Storms rage. Chaos swirls. Confusion turns us this way and that. When Jesus crossed the sea with his disciples, waves tossed their boat. While the disciples cried out in fear, Jesus took a nap. In the midst of tumult within and without, Jesus teaches us that stillness is possible. We can trust the Creator of wind and thunder. We can rely on the One who has the whole world in their hands.
Advent wreath readings 2020
Advent Wreath week 1: Hope
Today is the beginning of Advent–the preparation time for celebrating Christ’s birth. We are here because God’s promises to our ancestors came true when Jesus was born. God’s promise is kept each Sunday when we worship and wherever we worship because Christ is in our midst. God will keep the promise to come again in glory.
Arise, shine; for your light has come,
and the glory of the LORD has risen upon you.
2 For darkness shall cover the earth,
and thick darkness the peoples;
but the LORD will arise upon you,
and his glory will appear over you.
Lighting of the Candle
We light this candle to proclaim the coming of the light of God into the world. With the coming of this light there is hope. (Share one thing that gives you hope.) We believe in hope that is more than wishful thinking. We believe in hope that is grounded in the birth of Jesus.
Light the first candle on the Advent wreath.
God we thank you that Jesus brought hope into the world. Help us to be ready to welcome Jesus so that we may be a people of hope for the world. Amen.
Advent Wreath week 2: Peace
We gather around the Advent wreath today knowing that we are not perfect–we all make mistakes and cause others harm. Jesus creates a more peaceful world by helping us repair the harm we’ve done. Jesus helps us accept ourselves and others so that we can be at peace.
For a child has been born for us,
a son given to us;
authority rests upon his shoulders;
and he is named
Wonderful Counselor, Mighty God,
Everlasting Father, Prince of Peace.
7 His authority shall grow continually,
and there shall be endless peace
for the throne of David and his kingdom.
He will establish and uphold it
with justice and with righteousness
from this time onward and forevermore.
The zeal of the LORD of hosts will do this.
Lighting of the Candle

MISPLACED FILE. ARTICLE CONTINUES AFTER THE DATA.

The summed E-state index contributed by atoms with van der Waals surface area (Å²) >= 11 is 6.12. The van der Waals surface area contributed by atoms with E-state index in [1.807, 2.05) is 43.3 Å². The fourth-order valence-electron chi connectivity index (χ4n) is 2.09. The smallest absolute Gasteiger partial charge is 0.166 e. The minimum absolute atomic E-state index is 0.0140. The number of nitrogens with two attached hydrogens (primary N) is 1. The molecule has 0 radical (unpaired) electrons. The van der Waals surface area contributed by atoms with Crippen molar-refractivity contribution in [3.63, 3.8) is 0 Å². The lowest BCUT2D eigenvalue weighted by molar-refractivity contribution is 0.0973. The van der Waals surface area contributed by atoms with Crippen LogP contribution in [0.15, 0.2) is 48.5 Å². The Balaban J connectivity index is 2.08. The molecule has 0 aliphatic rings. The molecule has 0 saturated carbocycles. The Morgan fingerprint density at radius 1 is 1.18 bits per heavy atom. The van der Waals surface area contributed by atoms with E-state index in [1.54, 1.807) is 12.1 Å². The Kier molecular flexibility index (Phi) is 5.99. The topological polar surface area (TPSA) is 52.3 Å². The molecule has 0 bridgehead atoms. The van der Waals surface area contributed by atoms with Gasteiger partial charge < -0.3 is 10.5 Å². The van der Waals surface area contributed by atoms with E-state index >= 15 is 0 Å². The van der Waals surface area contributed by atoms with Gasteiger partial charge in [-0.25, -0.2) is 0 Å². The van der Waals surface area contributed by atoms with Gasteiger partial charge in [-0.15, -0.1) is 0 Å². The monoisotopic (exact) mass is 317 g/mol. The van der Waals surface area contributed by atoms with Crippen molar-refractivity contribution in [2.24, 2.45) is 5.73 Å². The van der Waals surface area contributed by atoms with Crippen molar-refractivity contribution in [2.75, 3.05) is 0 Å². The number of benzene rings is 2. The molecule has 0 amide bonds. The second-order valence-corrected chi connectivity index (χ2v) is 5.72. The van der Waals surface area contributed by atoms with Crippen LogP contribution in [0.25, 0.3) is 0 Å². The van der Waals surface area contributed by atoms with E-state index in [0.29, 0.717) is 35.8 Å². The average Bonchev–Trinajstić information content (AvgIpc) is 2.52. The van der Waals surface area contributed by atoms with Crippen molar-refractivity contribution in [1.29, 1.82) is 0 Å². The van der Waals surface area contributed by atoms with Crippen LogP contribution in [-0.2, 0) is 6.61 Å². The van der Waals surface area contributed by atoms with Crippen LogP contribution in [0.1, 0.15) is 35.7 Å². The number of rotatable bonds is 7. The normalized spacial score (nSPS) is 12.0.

We light this candle to proclaim the coming of the light of God into the world. With the coming of this light there is peace, for Christ is called the “Prince of Peace. We believe in the power of peace to heal the world.
Light the second candle on the Advent wreath.
Eternal God, we thank you that through all the years you have given peace to your people. Help us to cultivate peacefulness in our lives. Show us how to be peacemakers with those around us because we believe in peace. Amen.
Advent Wreath week 3: Love
St. John wrote, “God is love.” As we gather around the Advent wreath today we celebrate God’s love sustaining us moment to moment regardless of our actions or circumstances. God’s love is embodied in Jesus and in each one of us. Because of this we say, “We believe in love.”
Beloved, let us love one another, because love is from God; everyone who loves is born of God and knows God. 8 Whoever does not love does not know God, for God is love.
Lighting of the Candle
We light this candle to porcelain the coming of the light of God into the world. With the coming of this light there is love. Such grat love helps us to love God and one another.
Light the third candle on the Advent wreath.
O God, we thank you that Jesus showed your love for every person–old people and young, sick people and those who were strong, rich people and those who were poor. Your love in Jesus changed the world. For this reason we say, “We believe in love.” Amen!
Advent Wreath week 4: Joy
Soon we shall celebrate the birth of Jesus. We worship God with joy in our hearts as we are reminded of the words the angel said on that first Christmas Day: “Behold, I bring you good news of great joy which will come to all people.” With the angels long ago we say, “We believe in joy.”
Reading of Scripture